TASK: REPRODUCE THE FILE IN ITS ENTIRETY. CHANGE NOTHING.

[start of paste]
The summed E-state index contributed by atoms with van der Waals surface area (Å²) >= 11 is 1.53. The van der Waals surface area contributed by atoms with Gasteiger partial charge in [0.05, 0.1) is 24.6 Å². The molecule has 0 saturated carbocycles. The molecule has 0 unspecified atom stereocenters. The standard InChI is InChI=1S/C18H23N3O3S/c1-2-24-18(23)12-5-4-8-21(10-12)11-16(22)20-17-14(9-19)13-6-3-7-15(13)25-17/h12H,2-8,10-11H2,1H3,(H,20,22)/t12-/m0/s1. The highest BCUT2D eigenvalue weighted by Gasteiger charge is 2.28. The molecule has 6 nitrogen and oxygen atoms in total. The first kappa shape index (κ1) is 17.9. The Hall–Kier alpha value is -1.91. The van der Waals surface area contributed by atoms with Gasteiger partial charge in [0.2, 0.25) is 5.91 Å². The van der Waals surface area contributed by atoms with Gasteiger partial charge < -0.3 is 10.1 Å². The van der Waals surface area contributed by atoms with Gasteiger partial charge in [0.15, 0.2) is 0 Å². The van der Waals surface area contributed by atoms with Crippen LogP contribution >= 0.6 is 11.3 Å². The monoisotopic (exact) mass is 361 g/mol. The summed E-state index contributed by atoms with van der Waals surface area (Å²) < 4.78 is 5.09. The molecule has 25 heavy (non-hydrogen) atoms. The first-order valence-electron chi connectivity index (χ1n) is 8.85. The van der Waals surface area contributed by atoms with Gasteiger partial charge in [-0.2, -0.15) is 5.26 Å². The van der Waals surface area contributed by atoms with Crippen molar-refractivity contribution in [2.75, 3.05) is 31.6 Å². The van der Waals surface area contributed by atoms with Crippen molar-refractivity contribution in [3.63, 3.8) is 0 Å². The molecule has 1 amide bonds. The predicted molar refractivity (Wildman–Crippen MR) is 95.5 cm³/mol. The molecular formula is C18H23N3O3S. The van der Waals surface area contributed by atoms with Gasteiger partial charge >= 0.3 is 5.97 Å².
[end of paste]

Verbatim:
The summed E-state index contributed by atoms with van der Waals surface area (Å²) >= 11 is 1.53. The van der Waals surface area contributed by atoms with Gasteiger partial charge in [0.05, 0.1) is 24.6 Å². The molecule has 0 saturated carbocycles. The molecule has 0 unspecified atom stereocenters. The standard InChI is InChI=1S/C18H23N3O3S/c1-2-24-18(23)12-5-4-8-21(10-12)11-16(22)20-17-14(9-19)13-6-3-7-15(13)25-17/h12H,2-8,10-11H2,1H3,(H,20,22)/t12-/m0/s1. The highest BCUT2D eigenvalue weighted by Gasteiger charge is 2.28. The molecule has 6 nitrogen and oxygen atoms in total. The first kappa shape index (κ1) is 17.9. The Hall–Kier alpha value is -1.91. The van der Waals surface area contributed by atoms with Gasteiger partial charge in [0.2, 0.25) is 5.91 Å². The van der Waals surface area contributed by atoms with Gasteiger partial charge < -0.3 is 10.1 Å². The van der Waals surface area contributed by atoms with Gasteiger partial charge in [0.15, 0.2) is 0 Å². The van der Waals surface area contributed by atoms with Crippen LogP contribution >= 0.6 is 11.3 Å². The monoisotopic (exact) mass is 361 g/mol. The summed E-state index contributed by atoms with van der Waals surface area (Å²) < 4.78 is 5.09. The molecule has 25 heavy (non-hydrogen) atoms. The first-order valence-electron chi connectivity index (χ1n) is 8.85. The van der Waals surface area contributed by atoms with Gasteiger partial charge in [-0.2, -0.15) is 5.26 Å². The van der Waals surface area contributed by atoms with Crippen molar-refractivity contribution in [2.75, 3.05) is 31.6 Å². The van der Waals surface area contributed by atoms with Crippen molar-refractivity contribution in [3.63, 3.8) is 0 Å². The molecule has 1 amide bonds. The predicted molar refractivity (Wildman–Crippen MR) is 95.5 cm³/mol. The molecular formula is C18H23N3O3S. The van der Waals surface area contributed by atoms with Gasteiger partial charge >= 0.3 is 5.97 Å².